My second reflection on the concept of ‘calling’ attributes its locus. Dik and Duffy [] define calling as an external summons. However, this external summons has somehow become an internal feature of the individual. Goodin et al. also touch upon this paradox in their discussion by introducing the Organismic Integration Theory addressing the locus of individual motivation. This theory is in its turn related to the Self Determination Theory, a leading theory in research on motivation among medical students. Research on Self Determination Theory in medical education shows that intrinsic motivation leads to better learning and performance of medical students []. Motivation in its turn is a trending topic within the dialogue on selection of medical students or residents. Because it appears that calling and intrinsic motivation might be intertwined, it could be worthwhile to introduce the concept of ‘calling’ into this ongoing discussion.

A third reflection concerns the source of the calling. Whether or not a ‘calling’ has become an internal factor, it remains rooted in an external summons. However, to my knowledge it remains unknown whether this ‘calling’ derives from input of family members, childhood experiences, spiritual beliefs or other. Furthermore, it could be that perceiving a ‘calling’ differs from already identified influential factors on career choice within medicine []. Therefore, in my opinion it would be informative to gain more insight into how and why individuals come to experience a ‘calling’ to medicine in order to make better use from this potentially valuable construct.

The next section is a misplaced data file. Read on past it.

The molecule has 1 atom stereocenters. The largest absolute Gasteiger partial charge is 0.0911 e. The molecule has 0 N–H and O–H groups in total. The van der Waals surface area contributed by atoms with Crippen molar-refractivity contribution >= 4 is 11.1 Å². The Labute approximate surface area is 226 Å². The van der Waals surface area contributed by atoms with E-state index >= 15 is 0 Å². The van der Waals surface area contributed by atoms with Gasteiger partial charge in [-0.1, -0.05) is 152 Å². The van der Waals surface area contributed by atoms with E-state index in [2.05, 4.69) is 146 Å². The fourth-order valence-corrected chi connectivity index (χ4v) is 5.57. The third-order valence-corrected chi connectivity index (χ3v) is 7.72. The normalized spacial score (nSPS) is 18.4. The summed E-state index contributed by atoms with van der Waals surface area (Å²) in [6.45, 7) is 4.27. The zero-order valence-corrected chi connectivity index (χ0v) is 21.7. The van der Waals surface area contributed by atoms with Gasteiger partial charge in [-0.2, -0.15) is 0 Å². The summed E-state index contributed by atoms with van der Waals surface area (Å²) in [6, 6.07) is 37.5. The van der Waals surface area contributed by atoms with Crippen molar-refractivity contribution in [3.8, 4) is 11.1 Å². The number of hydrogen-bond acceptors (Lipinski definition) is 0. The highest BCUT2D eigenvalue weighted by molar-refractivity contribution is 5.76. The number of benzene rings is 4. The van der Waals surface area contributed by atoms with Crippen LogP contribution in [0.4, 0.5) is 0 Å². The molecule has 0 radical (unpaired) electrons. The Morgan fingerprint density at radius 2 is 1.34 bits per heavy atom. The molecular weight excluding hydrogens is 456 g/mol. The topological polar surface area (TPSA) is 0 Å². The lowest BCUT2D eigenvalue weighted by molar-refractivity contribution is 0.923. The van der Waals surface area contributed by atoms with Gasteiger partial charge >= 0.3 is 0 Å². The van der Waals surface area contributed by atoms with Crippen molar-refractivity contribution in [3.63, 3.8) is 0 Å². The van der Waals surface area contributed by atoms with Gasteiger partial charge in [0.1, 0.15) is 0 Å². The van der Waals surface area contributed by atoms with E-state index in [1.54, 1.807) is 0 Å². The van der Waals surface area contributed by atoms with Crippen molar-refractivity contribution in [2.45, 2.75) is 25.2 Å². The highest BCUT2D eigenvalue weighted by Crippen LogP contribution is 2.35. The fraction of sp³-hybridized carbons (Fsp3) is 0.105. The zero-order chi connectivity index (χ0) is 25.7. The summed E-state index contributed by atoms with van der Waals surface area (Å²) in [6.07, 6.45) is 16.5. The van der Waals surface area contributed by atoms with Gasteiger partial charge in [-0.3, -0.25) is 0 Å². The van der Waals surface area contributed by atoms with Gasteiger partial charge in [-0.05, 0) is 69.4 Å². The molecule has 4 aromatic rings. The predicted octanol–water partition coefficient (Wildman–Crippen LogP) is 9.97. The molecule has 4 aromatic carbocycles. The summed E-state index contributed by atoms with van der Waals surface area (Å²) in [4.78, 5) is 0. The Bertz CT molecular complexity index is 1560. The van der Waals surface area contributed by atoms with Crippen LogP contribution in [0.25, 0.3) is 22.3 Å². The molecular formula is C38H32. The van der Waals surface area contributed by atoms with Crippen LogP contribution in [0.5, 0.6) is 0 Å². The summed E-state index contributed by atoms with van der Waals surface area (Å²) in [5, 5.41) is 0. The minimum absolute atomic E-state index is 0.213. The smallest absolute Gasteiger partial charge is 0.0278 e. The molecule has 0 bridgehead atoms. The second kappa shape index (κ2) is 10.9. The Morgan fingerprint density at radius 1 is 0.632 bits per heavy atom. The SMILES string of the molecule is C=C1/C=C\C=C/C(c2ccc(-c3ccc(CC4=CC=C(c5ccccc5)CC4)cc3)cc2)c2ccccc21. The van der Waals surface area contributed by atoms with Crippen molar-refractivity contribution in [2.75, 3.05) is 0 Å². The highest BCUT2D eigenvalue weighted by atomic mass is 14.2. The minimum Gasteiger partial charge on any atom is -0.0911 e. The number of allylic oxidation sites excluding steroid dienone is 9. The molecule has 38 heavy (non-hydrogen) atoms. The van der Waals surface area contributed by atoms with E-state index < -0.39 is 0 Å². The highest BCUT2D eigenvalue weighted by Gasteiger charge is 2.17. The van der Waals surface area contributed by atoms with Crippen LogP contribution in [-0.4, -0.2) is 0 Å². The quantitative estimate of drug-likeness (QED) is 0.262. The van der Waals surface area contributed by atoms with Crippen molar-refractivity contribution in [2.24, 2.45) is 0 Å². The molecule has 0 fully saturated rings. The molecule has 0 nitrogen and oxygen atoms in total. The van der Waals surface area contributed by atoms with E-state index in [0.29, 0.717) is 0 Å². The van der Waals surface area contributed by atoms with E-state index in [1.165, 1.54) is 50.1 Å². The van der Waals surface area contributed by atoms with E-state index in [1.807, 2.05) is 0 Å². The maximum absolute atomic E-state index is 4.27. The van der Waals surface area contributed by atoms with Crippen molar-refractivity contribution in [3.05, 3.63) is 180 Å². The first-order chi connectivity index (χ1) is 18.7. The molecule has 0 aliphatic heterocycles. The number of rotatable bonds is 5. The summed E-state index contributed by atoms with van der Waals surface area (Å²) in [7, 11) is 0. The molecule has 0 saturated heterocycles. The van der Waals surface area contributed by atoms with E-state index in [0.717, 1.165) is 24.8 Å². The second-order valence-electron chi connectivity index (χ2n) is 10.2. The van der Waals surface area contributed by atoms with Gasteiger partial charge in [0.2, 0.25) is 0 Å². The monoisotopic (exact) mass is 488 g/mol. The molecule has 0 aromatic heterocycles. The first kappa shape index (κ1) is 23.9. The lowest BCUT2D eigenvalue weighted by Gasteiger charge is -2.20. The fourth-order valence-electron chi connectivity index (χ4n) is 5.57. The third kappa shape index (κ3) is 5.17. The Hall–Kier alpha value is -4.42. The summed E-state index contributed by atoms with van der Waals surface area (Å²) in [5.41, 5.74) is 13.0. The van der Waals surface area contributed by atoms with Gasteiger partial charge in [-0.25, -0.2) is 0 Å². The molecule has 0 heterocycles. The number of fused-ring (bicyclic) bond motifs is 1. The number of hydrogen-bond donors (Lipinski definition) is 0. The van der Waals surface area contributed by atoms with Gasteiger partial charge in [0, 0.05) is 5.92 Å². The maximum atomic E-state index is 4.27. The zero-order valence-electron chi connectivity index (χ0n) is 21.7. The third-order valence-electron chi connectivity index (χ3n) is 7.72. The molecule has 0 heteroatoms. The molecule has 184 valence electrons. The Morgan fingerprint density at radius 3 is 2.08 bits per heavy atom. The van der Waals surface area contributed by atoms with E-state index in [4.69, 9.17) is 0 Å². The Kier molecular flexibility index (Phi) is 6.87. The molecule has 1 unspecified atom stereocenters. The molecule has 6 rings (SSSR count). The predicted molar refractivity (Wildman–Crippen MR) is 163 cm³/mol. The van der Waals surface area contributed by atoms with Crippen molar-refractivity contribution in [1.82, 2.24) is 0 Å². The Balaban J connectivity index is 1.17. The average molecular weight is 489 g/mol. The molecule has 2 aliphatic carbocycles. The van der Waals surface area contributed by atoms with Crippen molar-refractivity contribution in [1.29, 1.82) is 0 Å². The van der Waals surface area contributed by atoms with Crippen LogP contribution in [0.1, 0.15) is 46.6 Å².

My fourth and final reflection relates to the fact that one is being ‘called’ to the unknown without the certainty that you will reach the end. Medical students who perceive a ‘calling’ to a career in medicine frequently lack a sound depiction of what this will bring them and lack the guarantee that they will succeed. This is illustrated by the above-described transition to hospital consultant in which physicians only then experience what it is to function as a medical specialist and if this resonates with their calling. Being driven by a calling often entitles a journey into the unknown. Just like Frodo Baggins who said upon accepting his calling to bear the ring to Mordor: ‘I will take the Ring, though I do not know the way’ []. However, it is this same calling that can bolster individuals with lower levels of self-efficacy as illustrated by Goodin et al.

The calling

I would like to end by calling upon educators, students, doctors and researchers to explore and further clarify the interesting concept of having a ‘calling’ in medicine.